Wednesday, May 05, 2010

Mortal (Mario O'Hara, 1975)

 Mortal [VHS]


Watching Shutter Island, I was reminded of this, O'Hara's debut feature. My thoughts on the film (and on a certain Ron Howard movie) written for Menzone Magazine back in March 27, 2002:


A Beautiful Lie

With the recent brouhaha over A Beautiful Mind--the autobiographical drama on mathematical genius John Nash, whose frontrunner position at the 2002 Oscar race was almost (but not quite) derailed by doubts about its authenticity--the question comes to mind: how true should a true story be? How much of the facts can you distort, modify, create out of whole cloth? Should one follow the truth, or at least approximate it, run parallel to it, ignore it altogether? And what is the truth anyway, while we're asking...?

The whole debate would be so much simpler if it weren't for Shakespeare. He wrote quite a few historical plays in his day, and some of them were outright slander (Richard III) while others were propaganda pieces slanted favorably towards the family of his patron, Queen Elizabeth (Henry IV Parts 1 and 2, Henry V). The result is what I like to call "The Shakespeare Defense"--where William Shakespeare's plays are held up as examples of adaptations that veered considerably from their source material, but are considered great literature anyway. Art, The Shakespeare Defense suggests, has its own prerogatives (with film requiring its own entire subset) and being factually faithful--as Shakespeare repeatedly demonstrated--isn't an especially urgent one.

It would be easy for A Beautiful Mind director Ron Howard to invoke The Shakespeare Defense; it would be just as easy for him to slip on a very large banana peel. Basically, Shakespeare got away with what he did was because he was, well, Shakespeare--the plays he wrote wandered off the historically beaten path, but they were 1) incredible pieces of dramatic literature, and 2) incomparable poetry. He's just too damned good, damn it--Henry V is bugle-blat for the Bolingbrokes, but it's also a canny, perceptive meditation on the demands and compromises that go with power. Richard III slanders the real Richard by making him hunchbacked, but the character is also an irresistible rogue with a seductive tongue (if someone were to portray me as a hunchback, this would be a nice way to do it). Conventional wisdom considers Machiavelli's "the end justifies the means" to be ethically indefensible reasoning in common human interaction; in the case of art, however, you may want to pause first and ponder...

Which brings us to A Beautiful Mind. Granted Howard and his writer, Akiva Goldsman, were aware of the other aspects of Nash's life--that he was bisexual, that he had a son by another woman, that he made anti-Semitic remarks--and granted that they chose not to use this material in their film. The question I'd like to ask, the only relevant one: does it work?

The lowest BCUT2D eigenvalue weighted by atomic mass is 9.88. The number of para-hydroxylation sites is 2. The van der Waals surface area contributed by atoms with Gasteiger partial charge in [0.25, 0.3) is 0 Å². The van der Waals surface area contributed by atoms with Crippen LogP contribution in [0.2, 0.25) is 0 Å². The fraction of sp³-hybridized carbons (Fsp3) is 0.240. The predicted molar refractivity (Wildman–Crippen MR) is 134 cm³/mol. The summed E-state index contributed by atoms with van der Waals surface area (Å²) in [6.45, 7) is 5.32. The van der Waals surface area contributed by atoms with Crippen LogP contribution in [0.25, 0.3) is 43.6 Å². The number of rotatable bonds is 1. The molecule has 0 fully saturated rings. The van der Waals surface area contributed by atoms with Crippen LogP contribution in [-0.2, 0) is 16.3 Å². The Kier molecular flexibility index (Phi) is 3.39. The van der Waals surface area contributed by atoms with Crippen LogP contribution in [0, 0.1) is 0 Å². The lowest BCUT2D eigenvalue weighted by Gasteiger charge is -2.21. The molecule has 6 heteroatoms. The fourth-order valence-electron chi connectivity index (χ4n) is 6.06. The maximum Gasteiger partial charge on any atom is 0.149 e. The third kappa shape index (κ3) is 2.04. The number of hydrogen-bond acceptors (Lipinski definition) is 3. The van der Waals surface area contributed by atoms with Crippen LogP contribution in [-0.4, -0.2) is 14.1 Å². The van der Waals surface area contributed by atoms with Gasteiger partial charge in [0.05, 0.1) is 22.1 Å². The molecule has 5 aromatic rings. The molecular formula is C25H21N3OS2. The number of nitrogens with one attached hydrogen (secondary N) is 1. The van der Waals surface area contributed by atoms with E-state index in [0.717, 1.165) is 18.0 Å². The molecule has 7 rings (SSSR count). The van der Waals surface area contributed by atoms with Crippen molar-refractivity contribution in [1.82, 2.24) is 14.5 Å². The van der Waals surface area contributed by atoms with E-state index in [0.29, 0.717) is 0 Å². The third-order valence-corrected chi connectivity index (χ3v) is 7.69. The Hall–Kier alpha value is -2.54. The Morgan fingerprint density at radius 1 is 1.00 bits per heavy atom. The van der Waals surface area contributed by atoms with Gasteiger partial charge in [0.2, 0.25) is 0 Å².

As it stands, Beautiful Mind is a conventional, cliched, totally unexciting piece of mainstream moviemaking, one that manages to cookie-cutter the rich dough of Nash's story into a standard-issue piece of uplift. Those who started the whispering campaign against the film should be roundly condemned, not for starting the campaign, but for using the wrong tack--the facts that have surfaced since the film's release could only have improved the story, not invalidate it; Ron Howard should not be accused of whitewashing, but mediocrity. The bisexuality might have provided a much-needed twist to Nash's apple-pie martyrdom; the anti-Semitism could have awakened the audience to the less lovable aspects of schizophrenia. The fact that Alicia, the wife, was not a beautiful WASP (like Jennifer Connelly) but an El Salvadorean suggests interesting tensions--how much more loyal is a Latino wife to her Anglo-Saxon husband? What desperation drove her to divorce her husband--and what sympathy (to a fellow social outcast) would compel her to allow him to continue living in her house, long after the divorce?

It's sad to see the son--the legitimate one--go largely unnoticed for most of the film, banished to one corner like a forgotten coffee mug; the way he was treated by both mother and father since birth could have given us hints of the kind of parents Mr. and Mrs. Nash were like. In real life the child ended up being both brilliant and schizophrenic like his father...a horrific touch that might not have gone well with the film's determinedly happy ending.

Very little is seen of the math that was Nash's life passion--the most Howard does is to show some numbers twinkling onscreen, like storefront Christmas lights. What's ironic about Nash's game theory was that he developed it at the beginning of his career--it was his thesis--and that mathematicians consider it the least of his achievements. That would be my foremost complaint--that the film is light on irony, heavy on inspirational moments. It's as if Howard didn't want to tax your brain with the more contradictory aspects of the man's life.

It's instructive to compare the picture with a similar tale of a fragmenting mind, Mario O'Hara's Mortal (1975)--also based on the true story of a young man named Antonio, who I suspect suffers from schizophrenia as well.